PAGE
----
Litecoin Just Halved Its Crypto Rewards for Miners

The litecoin blockchain reached the trigger block height of 1,680,000 at 10:16 UTC on Monday, according to the litecoin explorer from mining pool operator BTC.com.

Litecoin (LTC), currently the fourth-largest cryptocurrency by market capitalization, has just reduced its block reward for miners by half.

The event marks a major threshold for miners, as the litecoin network is designed to reduce its mining rewards by half every 840,000 blocks (roughly every four years).

For this “halving”, the mining reward for every block has been reduced from the previous 25 LTC to 12.5 LTC.

Given the block production time on the litecoin network is around one block every 2.5 minutes, roughly 576 blocks are produced in every 24 hours with a new supply of 7,200 LTC entering into the market – half the previous daily level of around 14,400 LTC.

As of press time, about 63 million out of the total issuance of 84 million LTC are effectively in circulation, leaving about 21 million LTC block mining rewards – worth $2 billion at today’s prices – available for miners to compete for in the future.

Since early this year, LTC’s price has seen a significant uptick from around $30 in January to as much as $120 in June, but has since then decreased to around $100.

In line with the price increase ahead of the anticipated halving event, hash rate computing on the litecoin network and the mining difficulty have both jumped by 200 percent since end of December 2019.

The halving will likely have an affect on the interest in mining participation, as several widely used litecoin mining devices will now have a tough time generating enough LTC to offset electricity costs.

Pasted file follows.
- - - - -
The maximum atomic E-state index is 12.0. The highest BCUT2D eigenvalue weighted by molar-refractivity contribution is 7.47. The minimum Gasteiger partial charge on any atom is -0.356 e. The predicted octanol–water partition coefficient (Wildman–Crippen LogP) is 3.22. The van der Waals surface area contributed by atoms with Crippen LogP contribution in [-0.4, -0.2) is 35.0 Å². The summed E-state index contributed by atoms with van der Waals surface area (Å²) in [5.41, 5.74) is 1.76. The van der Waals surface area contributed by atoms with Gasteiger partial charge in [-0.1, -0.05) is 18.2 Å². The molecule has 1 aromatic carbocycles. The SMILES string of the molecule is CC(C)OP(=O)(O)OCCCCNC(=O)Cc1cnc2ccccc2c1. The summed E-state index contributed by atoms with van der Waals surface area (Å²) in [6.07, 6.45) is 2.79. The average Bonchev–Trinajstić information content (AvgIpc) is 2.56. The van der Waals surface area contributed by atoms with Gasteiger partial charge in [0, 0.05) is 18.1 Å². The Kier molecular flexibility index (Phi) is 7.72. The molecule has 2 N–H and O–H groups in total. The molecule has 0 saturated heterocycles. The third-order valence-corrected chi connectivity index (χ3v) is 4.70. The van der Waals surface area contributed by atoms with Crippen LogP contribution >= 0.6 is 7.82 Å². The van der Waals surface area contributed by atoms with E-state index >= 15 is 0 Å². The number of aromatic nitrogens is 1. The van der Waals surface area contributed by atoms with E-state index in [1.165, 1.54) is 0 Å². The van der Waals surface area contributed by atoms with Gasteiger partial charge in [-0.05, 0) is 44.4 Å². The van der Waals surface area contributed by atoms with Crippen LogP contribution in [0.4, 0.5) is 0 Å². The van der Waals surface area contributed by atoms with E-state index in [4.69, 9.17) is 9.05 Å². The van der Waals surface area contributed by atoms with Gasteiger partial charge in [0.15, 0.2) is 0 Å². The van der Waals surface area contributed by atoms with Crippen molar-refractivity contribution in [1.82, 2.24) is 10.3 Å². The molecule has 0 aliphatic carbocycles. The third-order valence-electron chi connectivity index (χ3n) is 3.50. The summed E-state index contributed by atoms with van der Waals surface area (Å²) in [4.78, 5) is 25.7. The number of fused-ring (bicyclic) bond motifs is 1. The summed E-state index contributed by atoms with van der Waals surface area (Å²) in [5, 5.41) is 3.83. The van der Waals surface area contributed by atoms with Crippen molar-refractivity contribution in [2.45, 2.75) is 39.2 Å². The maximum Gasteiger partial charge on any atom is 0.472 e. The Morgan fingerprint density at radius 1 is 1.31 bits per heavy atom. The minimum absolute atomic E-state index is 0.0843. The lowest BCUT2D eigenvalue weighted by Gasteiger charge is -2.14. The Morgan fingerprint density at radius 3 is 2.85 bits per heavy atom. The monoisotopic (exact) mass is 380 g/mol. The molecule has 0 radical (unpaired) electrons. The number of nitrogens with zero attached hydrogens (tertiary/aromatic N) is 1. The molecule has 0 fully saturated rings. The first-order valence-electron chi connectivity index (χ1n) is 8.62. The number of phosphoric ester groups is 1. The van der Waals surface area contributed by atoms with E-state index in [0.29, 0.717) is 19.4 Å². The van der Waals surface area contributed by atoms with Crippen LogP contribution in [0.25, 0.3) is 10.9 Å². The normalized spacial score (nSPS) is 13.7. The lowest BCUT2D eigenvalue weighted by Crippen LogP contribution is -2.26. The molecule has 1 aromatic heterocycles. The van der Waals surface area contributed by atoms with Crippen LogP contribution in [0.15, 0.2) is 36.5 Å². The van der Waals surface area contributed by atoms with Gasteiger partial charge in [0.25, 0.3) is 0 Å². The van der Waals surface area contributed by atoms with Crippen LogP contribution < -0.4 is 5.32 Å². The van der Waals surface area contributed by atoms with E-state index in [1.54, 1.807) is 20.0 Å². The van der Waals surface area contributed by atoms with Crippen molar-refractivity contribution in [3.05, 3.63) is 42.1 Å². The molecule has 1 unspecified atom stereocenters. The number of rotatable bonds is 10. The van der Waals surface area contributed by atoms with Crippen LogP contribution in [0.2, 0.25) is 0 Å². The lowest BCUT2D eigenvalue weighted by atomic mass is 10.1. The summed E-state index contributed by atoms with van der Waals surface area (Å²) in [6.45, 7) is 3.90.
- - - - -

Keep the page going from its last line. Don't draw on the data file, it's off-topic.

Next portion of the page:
According to a miner profit index from f2pool, one of the world’s largest mining pools by hash rate, the three most profitable LTC miners made by InnoSilicon and FusionSilicon X6 had a profit margin of between 55 and 60 percent before Aug. 5.

Other older models such as Bitmain’s AntMiner L3, however, already had a profitability that was less than 50 percent based on an electricity cost of $0.04 per kWh and LTC’s price before the halving.

Holding everything else constant, reducing the mining revenue by half could lead to a net loss for miners with such older models, as Shixing Mao, co-founder of f2pool, said in a Weibo post:

“With an electricity cost of 0.26 yuan $0.037 per kWh, miners like L3+ can pretty much just shut down tonight.”

Litecoin ‘Largest Miner Capitulation’ Great News for Bitcoin

The difficulty is a measure of how much computing effort is required to process transactions on a cryptocurrency’s blockchain. A drop in price can make miners retire due to low profitability, which triggers a drop in difficulty. This, in turn, has implications for network security.

Bitcoin could have its bull market induced by Litecoin (LTC) as the latter enters a bullish renaissance, noted statistician Willy Woo has forecast.

In a series of tweets on Jan. 6, Woo, well known in crypto circles as the creator of data resource Woobull, highlighted an upturn in Litecoin’s fortunes in recent weeks.

Woo: Litecoin difficulty “in recovery”

Specifically, it is the altcoin’s mining difficulty that has begun rising once more after more than six months of decline.

Woo said the second half of 2019 was “the largest miner capitulation LTC has ever faced.” Data from Woobull confirms difficulty dropping from over 16 million last July to just 4.7 million in mid-December.

Since then, the difficulty has begun improving, currently standing at 5.1 million. This, Woo says, could not only produce a bull run for Litecoin but spill over to fuel the already bubbling Bitcoin market.

“Litecoin Difficulty Ribbon now in recovery”, he wrote in further comments, adding:

“Should set up a bullish breakout of the bearish channel. I wouldn’t be surprised if LTC leads a bullish breakout of BTC.”

LTC major gains yet to appear

Litecoin launched in 2011 as a hard fork of the Bitcoin Core client and is currently the sixth-largest cryptocurrency by market cap.

Despite losing considerably in the altcoin collapse of 2018, the coin’s performance improved in 2019. As Cointelegraph reported, LTC/USD jumped from $32 to $141 in the first half of the year – frontrunning Bitcoin’s own leg-up that began on Apr. 1.

In November, Cointelegraph contributor Keith Wareing forecast “significant” incoming gains for LTC holders. In the event, markets hit $61 before declining to $37 before Christmas. At press time, Litecoin traded at $45 on 1.3% daily gains, modest compared to Bitcoin’s 5.5%.

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